The dishes are washed, your leftovers are stored for tomorrow, and you’re relaxing after a delicious dinner. You might be reading your favorite book or watching a funny movie, but did you know that even when you are idle, your digestive enzymes are hard at work to break down the food you consume?
Your digestive system is complex, encompassing not only your stomach but also your mouth, esophagus, and intestines. The very first step of digestion actually occurs when you chew and swallow food. You have powerful digestive enzymes in your saliva which help break down food so that it can pass smoothly to your stomach. From there, additional digestive enzymes released by your pancreas, gallbladder, and liver target and break down different nutrients for your body to use.1
So, what are these enzymes? Digestive enzymes are proteins which act as catalysts to break down food into smaller molecules that can be easily absorbed into the bloodstream. There are three main types of these enzymes: proteases, lipases, and amylases.2 Each of these target one of the three macronutrients (protein, fat, and carbohydrate) that make up the foods you eat. Protease breaks down protein into peptides and amino acids. Lipases break fat into three fatty acids and a glycerol molecule. Amylases break carbohydrates and starches into simple sugars. Without these three digestive enzymes, you would not be able to digest the food that you eat and absorb the beneficial nutrients that food provides.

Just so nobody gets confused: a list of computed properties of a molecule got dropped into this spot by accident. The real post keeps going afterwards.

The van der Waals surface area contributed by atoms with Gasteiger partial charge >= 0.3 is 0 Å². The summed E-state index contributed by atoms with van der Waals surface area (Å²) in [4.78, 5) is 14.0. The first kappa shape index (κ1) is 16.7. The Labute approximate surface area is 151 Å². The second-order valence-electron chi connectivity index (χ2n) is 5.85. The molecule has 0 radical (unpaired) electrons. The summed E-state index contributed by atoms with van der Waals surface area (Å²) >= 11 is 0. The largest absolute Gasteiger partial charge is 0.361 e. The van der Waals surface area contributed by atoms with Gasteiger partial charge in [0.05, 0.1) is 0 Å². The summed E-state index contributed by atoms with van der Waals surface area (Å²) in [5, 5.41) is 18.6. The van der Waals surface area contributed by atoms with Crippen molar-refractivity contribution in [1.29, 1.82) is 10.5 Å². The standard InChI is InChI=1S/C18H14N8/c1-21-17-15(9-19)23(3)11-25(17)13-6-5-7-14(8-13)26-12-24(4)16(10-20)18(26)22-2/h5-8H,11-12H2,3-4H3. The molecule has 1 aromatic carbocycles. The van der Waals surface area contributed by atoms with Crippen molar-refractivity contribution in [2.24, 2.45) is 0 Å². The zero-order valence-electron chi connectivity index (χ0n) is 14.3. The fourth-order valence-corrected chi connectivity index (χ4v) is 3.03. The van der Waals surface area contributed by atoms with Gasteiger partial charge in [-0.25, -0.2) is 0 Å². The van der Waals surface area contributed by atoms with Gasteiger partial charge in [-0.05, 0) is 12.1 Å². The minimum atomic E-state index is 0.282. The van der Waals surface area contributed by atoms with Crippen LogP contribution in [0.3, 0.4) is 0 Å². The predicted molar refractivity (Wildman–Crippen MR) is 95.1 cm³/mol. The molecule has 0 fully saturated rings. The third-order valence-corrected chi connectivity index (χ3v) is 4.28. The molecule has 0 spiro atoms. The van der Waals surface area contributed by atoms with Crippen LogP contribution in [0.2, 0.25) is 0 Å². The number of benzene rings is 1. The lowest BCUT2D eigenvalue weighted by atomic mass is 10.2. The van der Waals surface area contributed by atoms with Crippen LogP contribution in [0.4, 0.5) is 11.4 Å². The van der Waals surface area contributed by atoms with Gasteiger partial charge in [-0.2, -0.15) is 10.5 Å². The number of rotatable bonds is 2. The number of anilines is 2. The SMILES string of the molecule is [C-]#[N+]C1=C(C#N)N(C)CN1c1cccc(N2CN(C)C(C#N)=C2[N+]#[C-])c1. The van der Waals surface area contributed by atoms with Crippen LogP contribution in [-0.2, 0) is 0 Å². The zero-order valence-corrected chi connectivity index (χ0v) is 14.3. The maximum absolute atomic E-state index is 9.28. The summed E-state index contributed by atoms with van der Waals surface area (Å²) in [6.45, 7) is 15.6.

Luckily, many fruits, vegetables, and other natural foods contain plentiful, naturally occurring digestive enzymes.3 Raw honey is packed with amylase and protease enzymes. Mangoes and bananas are an amazing source of amylase enzymes. Papain, a powerful protease enzyme, is found in papaya, and lipase can be found in avocados. Pineapples are rich in protease enzymes in the form of bromelain. Additionally, many fermented foods are excellent sources of digestive enzymes due to the fermentation process, making them valuable additions to your diet. For delicious sources of probiotics and natural enzymes, try making your own fermented foods such as pickles or fermented seed sauce.
One of the simplest ways to amp up your natural digestive power is to add foods to your diet that contain natural digestive enzymes. Nutritional formulas with high levels of digestive enzymes are also available. When selecting an enzyme formula to add to your daily nutritional regimen, we recommend that you choose a formula from a trusted, reputable company with high quality standards to ensure you are getting the best that digestive enzymes have to offer.
- “Your Digestive System & How It Works.” National Institute of Diabetes and Digestive and Kidney Diseases, U.S. Department of Health and Human Services, 1 Dec. 2017, www.niddk.nih.gov/health-information/digestive-diseases/digestive-system-how-it-works.
- Harvard Health Publishing. “Gut Reaction: A Limited Role for Digestive Enzyme Supplements.” Harvard Health, www.health.harvard.edu/staying-healthy/gut-reaction-a-limited-role-for-digestive-enzyme-supplements.
- Raman, Ryan. “12 Foods That Contain Natural Digestive Enzymes.” Healthline, Healthline Media, 15 May 2018, www.healthline.com/nutrition/natural-digestive-enzymes.